This lift shaft printed protection screen we produced for BNP Paribas is a good example of our work and demonstrates why clients use Project Print Management.
The lifts at BNP Paribas Marylebone, London are being refurbished and going to take 10 months. There are five glass lifts in two shafts. Two lifts located at the front of the atrium and three in the middle. As the lifts and shafts were made from glass any work being carried out will be clearly seen. One lift would be worked on at a time keeping the others operational. The client wanted a printed protection screen within the glass lift shaft to keep the public safe whilst the work was being carried out. But also keeping up appearances as the client did not want to see engineers working.
This is why you use PPM
This is a typical job we excel at and is our USP (unique selling point) and is how we save clients’ money. Some companies suggested it was not possible or a scaffold structure up the lift shafts was needed. Project Print Management was £60,000 cheaper than the other companies tendering. We could also carry out the work over two weekends compared with six weekends from our competitors. Like anything in life it’s easy when you know how, or at least the people who know how!
The solution for Printed Protection Screen
There is a service cradle which runs on a track at the top and around the lifts but inside the glass shafts. The idea was to fix cables to the cradle track dropped down the shaft to a make guild for the printed protection screen to be wrapped around. The printed protection screen would be digitally printed on a solid PVC banner. This would provide protection to the public if small tools or objects were accidentally dropped by the engineers.
Making it safe
Its all very well coming up with a plausible solution but we must also demonstrate that our installation solution will work. This is when we call in specialist engineers to carry out the design calculations. We prove all our installation method will work and is fit for purpose.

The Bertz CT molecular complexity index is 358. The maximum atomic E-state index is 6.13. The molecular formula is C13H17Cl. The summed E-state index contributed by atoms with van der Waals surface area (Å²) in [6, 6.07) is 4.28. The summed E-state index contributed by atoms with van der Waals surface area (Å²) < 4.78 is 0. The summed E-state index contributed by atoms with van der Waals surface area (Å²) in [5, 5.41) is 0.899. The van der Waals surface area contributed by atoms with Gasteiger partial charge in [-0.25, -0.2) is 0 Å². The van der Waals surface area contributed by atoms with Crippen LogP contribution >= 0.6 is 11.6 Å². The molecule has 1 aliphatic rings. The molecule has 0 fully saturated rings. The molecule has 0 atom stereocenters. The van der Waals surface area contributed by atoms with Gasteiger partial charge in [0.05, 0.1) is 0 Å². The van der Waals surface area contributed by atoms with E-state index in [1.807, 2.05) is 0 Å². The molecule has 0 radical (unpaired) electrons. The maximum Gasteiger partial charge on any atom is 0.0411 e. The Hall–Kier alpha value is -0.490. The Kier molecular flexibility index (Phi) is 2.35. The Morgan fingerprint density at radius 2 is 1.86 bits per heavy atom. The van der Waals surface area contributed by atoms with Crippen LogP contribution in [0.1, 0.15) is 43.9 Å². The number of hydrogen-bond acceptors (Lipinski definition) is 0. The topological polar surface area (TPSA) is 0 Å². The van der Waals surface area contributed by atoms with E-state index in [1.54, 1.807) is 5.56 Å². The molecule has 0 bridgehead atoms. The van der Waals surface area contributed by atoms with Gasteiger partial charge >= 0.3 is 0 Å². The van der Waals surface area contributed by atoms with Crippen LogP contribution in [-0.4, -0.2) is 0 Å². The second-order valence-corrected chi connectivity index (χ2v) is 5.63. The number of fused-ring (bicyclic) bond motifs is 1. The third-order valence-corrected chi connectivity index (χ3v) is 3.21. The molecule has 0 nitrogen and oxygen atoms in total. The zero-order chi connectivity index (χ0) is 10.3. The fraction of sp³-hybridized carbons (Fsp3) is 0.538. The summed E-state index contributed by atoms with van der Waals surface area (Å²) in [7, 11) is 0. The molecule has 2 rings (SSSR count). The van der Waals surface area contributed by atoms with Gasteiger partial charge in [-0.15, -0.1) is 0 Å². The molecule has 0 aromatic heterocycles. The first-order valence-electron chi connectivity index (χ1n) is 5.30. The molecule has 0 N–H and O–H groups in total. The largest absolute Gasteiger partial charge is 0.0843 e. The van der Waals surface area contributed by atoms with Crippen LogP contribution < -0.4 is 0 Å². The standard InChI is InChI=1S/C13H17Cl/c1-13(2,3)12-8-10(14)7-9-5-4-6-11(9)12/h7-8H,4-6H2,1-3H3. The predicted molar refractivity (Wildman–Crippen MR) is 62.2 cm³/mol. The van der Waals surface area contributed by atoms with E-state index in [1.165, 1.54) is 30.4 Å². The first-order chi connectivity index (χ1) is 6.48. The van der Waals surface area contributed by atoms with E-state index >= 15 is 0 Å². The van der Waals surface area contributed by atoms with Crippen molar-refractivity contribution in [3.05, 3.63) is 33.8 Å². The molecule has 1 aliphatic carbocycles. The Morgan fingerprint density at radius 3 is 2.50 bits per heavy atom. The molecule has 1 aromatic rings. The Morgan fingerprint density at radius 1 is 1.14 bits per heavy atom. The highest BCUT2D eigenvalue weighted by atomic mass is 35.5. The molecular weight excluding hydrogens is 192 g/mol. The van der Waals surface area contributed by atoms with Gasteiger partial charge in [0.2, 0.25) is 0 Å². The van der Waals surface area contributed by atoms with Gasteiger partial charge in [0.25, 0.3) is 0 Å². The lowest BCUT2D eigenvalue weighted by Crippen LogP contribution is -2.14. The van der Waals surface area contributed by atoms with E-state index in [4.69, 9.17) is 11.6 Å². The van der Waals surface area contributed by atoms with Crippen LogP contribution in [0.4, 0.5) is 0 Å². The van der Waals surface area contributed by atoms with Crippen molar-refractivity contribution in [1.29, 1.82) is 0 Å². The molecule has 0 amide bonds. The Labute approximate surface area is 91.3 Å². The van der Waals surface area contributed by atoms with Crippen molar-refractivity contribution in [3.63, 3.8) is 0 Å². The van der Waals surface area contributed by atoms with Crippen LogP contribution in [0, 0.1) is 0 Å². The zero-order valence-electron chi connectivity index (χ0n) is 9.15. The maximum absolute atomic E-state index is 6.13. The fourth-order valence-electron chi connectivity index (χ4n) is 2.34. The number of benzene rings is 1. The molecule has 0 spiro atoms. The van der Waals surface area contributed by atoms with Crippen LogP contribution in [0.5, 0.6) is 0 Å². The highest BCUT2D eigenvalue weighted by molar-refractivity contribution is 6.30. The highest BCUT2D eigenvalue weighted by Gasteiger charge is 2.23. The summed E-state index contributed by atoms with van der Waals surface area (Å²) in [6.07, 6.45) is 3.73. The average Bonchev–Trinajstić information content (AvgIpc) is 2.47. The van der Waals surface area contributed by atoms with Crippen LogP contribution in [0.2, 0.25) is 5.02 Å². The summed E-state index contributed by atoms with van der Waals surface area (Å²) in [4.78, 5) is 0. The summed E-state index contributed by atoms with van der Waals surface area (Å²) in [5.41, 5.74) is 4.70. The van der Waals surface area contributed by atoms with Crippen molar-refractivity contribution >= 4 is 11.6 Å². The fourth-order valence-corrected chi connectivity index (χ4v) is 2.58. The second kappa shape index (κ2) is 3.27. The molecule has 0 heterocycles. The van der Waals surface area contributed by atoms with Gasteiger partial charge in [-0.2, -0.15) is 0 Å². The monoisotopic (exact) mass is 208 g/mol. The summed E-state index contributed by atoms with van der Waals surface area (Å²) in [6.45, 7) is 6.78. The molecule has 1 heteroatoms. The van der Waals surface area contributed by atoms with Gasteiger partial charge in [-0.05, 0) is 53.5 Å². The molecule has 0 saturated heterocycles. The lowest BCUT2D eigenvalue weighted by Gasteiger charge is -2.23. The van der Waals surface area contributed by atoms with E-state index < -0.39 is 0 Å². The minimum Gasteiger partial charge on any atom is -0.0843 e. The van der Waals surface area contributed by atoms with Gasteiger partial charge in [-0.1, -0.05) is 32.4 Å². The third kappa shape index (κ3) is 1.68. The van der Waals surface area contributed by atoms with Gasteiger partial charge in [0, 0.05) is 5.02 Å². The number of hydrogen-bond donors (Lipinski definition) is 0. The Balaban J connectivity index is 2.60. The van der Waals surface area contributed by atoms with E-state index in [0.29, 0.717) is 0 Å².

To the client getting the artwork design correct is the most important element of the printed protection screen. This is when our 25 years of expertise in trompe I’oeil design pays off. If the design does not look right or elements in the image are not scaled correctly, the visual effect is lost and very expensive to put right. Once the riggers have installed the wire guilds they carefully survey the points so we can create a vector template. This is for the BNP design team to drop the artwork onto. Assisting the BNP Paribas in house creative team they came up with this fantastic piece of artwork.
The Printed protection screen is made from a fire retardant solid PVC material and digitally printed on EFI Vutek GS500r. This 5 meter wide, high resolution superwide printer is at the very cutting edge of digital print technology. The finishing (the hems and eyelets) were done on Forsstrom TDW 200-1000 high frequency welder.
The installation was never going to be easy! The specialist rope access engineers hung at the top of the 31 meter lift shaft and winched the PVC banner into position. The total size of the Printed Protection screen was 25 meter high x 18 meters wide.
About BNP Paribas
BNP Paribas has had a presence in the UK for nearly 150 years. The UK is a key hub for the Group with a presence across BNP Paribas’ core businesses: Corporate & Institutional Banking and Retail Banking and Services.
BNP Paribas’ Corporate & Institutional business is a leader across capital markets, advisory and financing.
Corporate and Institutional clients can also benefit from expertise in Asset Management, Real Estate, Insurance, Leasing and Vehicle Management Services.
The bank also offers services for Individual clients, including Insurance.
BNP Paribas’ history in the UK:
- 1867: Comptoir National d’Escompte de Paris (CNEP) establishes a London branch
- 1930: Banque Nationale pour le Commerce et l’Industrie (merges with CNEP to create BNP) opens in London
- 1964: Paribas creates a subsidiary specialising in corporate banking and merchant banking in London
- 1986: Paribas acquires the broker Quilter Goodison
- 1989: Creation of Paribas Futures Ltd. Today the business is one of the top players in oil futures
- 2000: BNP merges with Paribas to create BNP Paribas